Scaling The Wal

Learning Curve

Whether you can leverage the Wal-Mart cachet to boost sales elsewhere is not necessarily the point. The real benefits of working with Wal-Mart go deeper than that. "The exciting thing is that in dealing with Wal-Mart, you become a better company," says Charles Monte. "You learn how to sell to a mass merchandiser, and that's a benefit some companies may not recognize."

Whether their products succeed or fail in Wal-Mart, entrepreneurs who have worked with the retailer value the education they've gained. "One thing we learned from [our experience with] Wal-Mart was to focus on our marketing plan," says Paul Cantrell. As a result, he's changing the company's distribution focus from mass retailers to automotive stores: "That's where our customer shops."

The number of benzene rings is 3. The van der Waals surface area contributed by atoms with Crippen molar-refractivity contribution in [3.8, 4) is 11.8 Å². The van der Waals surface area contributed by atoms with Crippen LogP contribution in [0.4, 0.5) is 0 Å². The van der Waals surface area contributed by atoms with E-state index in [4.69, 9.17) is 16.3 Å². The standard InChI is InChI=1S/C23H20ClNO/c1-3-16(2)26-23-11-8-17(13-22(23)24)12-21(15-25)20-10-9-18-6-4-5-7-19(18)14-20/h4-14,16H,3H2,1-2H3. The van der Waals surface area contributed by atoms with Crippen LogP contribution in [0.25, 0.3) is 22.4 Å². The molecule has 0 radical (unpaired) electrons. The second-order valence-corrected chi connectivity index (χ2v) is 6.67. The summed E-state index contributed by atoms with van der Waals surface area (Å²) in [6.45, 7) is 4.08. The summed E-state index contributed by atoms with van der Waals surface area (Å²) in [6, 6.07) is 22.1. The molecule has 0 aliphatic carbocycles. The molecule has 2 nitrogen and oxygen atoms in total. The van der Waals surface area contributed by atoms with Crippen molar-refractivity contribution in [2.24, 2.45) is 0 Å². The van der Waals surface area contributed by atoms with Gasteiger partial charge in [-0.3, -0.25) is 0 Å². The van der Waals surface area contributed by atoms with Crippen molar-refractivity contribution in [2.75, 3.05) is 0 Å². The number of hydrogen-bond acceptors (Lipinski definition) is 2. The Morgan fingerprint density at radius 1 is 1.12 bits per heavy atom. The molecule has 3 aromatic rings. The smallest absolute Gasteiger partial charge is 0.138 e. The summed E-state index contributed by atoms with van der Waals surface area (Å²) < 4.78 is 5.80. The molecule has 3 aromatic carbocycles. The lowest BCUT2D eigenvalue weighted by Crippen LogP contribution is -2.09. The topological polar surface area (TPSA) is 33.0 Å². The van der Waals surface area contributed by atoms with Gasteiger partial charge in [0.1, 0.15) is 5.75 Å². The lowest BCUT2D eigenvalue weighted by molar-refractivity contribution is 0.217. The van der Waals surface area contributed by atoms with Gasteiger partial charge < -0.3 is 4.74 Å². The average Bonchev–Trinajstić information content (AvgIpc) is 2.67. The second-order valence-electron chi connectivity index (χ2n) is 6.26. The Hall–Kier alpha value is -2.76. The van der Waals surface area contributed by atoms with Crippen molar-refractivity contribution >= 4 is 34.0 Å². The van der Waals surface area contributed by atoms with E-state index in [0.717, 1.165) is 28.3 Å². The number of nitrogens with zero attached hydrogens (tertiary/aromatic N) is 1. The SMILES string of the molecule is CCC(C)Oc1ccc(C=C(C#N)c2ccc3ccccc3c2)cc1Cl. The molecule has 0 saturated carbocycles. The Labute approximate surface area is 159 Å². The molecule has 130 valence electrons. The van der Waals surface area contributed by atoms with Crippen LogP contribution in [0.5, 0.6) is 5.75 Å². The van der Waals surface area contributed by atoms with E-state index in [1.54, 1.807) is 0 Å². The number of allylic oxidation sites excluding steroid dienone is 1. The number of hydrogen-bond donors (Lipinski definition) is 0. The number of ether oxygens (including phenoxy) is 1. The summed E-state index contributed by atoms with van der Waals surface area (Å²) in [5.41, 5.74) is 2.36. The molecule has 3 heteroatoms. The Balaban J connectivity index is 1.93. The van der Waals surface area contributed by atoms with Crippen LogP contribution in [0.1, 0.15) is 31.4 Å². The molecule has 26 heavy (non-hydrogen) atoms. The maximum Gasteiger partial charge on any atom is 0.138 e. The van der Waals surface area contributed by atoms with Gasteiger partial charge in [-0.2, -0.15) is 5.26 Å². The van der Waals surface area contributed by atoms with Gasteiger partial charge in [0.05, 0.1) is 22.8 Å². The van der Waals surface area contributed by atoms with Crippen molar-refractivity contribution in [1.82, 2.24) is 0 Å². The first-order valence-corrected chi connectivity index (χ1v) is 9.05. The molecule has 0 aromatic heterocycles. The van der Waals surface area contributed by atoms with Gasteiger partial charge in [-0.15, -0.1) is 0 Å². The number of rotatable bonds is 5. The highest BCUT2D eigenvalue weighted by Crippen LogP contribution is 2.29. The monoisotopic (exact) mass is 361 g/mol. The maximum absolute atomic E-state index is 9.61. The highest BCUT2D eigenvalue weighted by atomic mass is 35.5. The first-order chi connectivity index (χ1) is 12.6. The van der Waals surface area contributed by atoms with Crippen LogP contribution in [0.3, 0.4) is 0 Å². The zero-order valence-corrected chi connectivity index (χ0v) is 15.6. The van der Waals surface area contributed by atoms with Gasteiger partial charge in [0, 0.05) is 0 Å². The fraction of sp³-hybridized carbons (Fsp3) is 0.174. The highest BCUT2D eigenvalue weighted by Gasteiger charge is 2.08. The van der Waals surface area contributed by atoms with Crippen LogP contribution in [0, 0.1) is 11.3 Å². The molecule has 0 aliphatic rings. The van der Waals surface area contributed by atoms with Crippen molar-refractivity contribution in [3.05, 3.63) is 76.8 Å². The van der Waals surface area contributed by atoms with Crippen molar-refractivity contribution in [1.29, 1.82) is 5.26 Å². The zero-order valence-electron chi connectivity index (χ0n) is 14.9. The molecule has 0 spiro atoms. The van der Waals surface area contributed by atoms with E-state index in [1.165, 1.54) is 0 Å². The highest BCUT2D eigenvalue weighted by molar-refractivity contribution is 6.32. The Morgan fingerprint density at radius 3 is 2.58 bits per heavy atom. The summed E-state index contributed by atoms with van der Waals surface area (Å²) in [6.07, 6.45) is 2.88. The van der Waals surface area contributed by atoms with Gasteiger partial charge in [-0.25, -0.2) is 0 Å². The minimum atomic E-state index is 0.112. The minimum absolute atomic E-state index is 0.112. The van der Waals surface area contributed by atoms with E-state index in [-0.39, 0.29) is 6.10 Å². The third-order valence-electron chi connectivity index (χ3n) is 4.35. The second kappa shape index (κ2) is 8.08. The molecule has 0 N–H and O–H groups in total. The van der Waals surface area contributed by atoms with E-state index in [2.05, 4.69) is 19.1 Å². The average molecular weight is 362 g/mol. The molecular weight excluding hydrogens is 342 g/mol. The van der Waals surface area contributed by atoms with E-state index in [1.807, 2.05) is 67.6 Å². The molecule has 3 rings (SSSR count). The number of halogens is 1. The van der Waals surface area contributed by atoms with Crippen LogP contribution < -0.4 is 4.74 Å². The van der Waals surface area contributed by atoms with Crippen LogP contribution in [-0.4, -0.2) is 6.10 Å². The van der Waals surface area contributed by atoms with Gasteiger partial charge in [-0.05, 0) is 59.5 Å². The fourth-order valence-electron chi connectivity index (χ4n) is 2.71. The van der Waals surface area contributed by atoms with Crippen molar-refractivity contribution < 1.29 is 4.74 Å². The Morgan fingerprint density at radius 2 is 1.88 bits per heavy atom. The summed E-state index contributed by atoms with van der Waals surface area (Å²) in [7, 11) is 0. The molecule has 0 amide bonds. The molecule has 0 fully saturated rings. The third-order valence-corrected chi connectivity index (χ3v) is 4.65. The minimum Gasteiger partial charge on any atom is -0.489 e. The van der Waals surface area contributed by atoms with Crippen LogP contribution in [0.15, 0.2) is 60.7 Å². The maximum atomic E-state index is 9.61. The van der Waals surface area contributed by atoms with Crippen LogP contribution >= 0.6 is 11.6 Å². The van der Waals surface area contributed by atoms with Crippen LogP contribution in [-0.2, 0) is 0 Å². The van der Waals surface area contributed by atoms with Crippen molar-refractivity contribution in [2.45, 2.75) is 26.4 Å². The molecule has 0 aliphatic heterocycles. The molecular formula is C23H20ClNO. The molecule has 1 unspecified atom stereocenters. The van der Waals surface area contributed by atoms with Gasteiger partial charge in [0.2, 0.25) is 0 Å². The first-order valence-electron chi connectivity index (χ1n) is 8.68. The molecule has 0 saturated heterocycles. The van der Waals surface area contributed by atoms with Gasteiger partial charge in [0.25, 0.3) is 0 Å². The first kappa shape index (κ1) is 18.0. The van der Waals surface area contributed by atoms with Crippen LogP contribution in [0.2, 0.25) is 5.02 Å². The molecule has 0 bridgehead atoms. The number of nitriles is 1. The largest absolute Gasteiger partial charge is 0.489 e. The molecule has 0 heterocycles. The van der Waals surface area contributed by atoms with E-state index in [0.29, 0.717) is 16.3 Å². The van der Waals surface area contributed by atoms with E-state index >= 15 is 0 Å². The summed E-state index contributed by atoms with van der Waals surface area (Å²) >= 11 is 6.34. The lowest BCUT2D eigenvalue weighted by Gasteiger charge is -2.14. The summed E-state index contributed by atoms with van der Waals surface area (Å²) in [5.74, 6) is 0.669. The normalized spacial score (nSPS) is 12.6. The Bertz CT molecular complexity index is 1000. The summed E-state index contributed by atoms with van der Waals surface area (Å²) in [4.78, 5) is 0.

If you see Wal-Mart as the pot of gold at the end of the rainbow, or the finish line at the end of the race, you're thinking's all wrong. Instead, think of it as training for a marathon. You may win first place, or you may drop out halfway through. But however far you get, you'll likely be in better shape when the experience is over than you were before you began.

"Wal-Mart is a learning experience, and we're still learning," says Charles Monte. "It's a challenge, and we choose to rise to it."

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This article was originally published in the January 1998 print edition of Entrepreneur with the headline: Scaling The Wal.

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